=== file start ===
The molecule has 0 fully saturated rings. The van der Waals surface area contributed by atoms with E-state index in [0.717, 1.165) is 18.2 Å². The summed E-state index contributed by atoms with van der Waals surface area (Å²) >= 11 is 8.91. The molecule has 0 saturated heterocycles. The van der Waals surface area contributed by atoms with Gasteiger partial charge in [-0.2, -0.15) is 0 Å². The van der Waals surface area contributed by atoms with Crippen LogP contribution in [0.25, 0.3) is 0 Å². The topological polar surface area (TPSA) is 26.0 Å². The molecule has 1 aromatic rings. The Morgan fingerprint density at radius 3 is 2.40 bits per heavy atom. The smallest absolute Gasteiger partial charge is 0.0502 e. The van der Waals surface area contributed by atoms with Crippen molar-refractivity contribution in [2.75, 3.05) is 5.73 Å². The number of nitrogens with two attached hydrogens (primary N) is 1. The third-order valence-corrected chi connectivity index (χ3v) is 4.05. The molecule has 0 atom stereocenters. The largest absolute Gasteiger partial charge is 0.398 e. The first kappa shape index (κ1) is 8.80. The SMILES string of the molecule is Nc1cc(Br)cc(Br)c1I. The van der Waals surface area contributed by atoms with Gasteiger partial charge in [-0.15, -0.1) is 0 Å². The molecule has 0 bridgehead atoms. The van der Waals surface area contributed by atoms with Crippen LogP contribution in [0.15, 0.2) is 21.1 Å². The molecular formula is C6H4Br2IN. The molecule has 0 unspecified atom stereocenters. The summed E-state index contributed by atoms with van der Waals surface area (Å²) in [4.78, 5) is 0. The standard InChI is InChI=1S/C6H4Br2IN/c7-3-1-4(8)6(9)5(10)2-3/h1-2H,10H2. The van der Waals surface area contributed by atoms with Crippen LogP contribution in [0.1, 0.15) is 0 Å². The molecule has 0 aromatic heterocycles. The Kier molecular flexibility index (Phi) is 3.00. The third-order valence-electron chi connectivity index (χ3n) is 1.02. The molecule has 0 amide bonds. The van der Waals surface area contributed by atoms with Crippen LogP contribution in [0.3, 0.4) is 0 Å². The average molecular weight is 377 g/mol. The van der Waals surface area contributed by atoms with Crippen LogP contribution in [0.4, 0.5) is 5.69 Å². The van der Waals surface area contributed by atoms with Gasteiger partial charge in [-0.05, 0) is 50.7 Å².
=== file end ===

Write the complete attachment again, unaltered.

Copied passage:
The molecule has 0 fully saturated rings. The van der Waals surface area contributed by atoms with E-state index in [0.717, 1.165) is 18.2 Å². The summed E-state index contributed by atoms with van der Waals surface area (Å²) >= 11 is 8.91. The molecule has 0 saturated heterocycles. The van der Waals surface area contributed by atoms with Gasteiger partial charge in [-0.2, -0.15) is 0 Å². The van der Waals surface area contributed by atoms with Crippen LogP contribution in [0.25, 0.3) is 0 Å². The topological polar surface area (TPSA) is 26.0 Å². The molecule has 1 aromatic rings. The Morgan fingerprint density at radius 3 is 2.40 bits per heavy atom. The smallest absolute Gasteiger partial charge is 0.0502 e. The van der Waals surface area contributed by atoms with Crippen molar-refractivity contribution in [2.75, 3.05) is 5.73 Å². The number of nitrogens with two attached hydrogens (primary N) is 1. The third-order valence-corrected chi connectivity index (χ3v) is 4.05. The molecule has 0 atom stereocenters. The largest absolute Gasteiger partial charge is 0.398 e. The first kappa shape index (κ1) is 8.80. The SMILES string of the molecule is Nc1cc(Br)cc(Br)c1I. The van der Waals surface area contributed by atoms with Gasteiger partial charge in [-0.15, -0.1) is 0 Å². The molecule has 0 bridgehead atoms. The van der Waals surface area contributed by atoms with Crippen LogP contribution in [0.15, 0.2) is 21.1 Å². The molecular formula is C6H4Br2IN. The molecule has 0 unspecified atom stereocenters. The summed E-state index contributed by atoms with van der Waals surface area (Å²) in [4.78, 5) is 0. The standard InChI is InChI=1S/C6H4Br2IN/c7-3-1-4(8)6(9)5(10)2-3/h1-2H,10H2. The van der Waals surface area contributed by atoms with Crippen LogP contribution in [0.1, 0.15) is 0 Å². The molecule has 0 aromatic heterocycles. The Kier molecular flexibility index (Phi) is 3.00. The third-order valence-electron chi connectivity index (χ3n) is 1.02. The molecule has 0 amide bonds. The van der Waals surface area contributed by atoms with Crippen LogP contribution in [0.3, 0.4) is 0 Å². The average molecular weight is 377 g/mol. The van der Waals surface area contributed by atoms with Crippen LogP contribution in [0.4, 0.5) is 5.69 Å². The van der Waals surface area contributed by atoms with Gasteiger partial charge in [-0.05, 0) is 50.7 Å².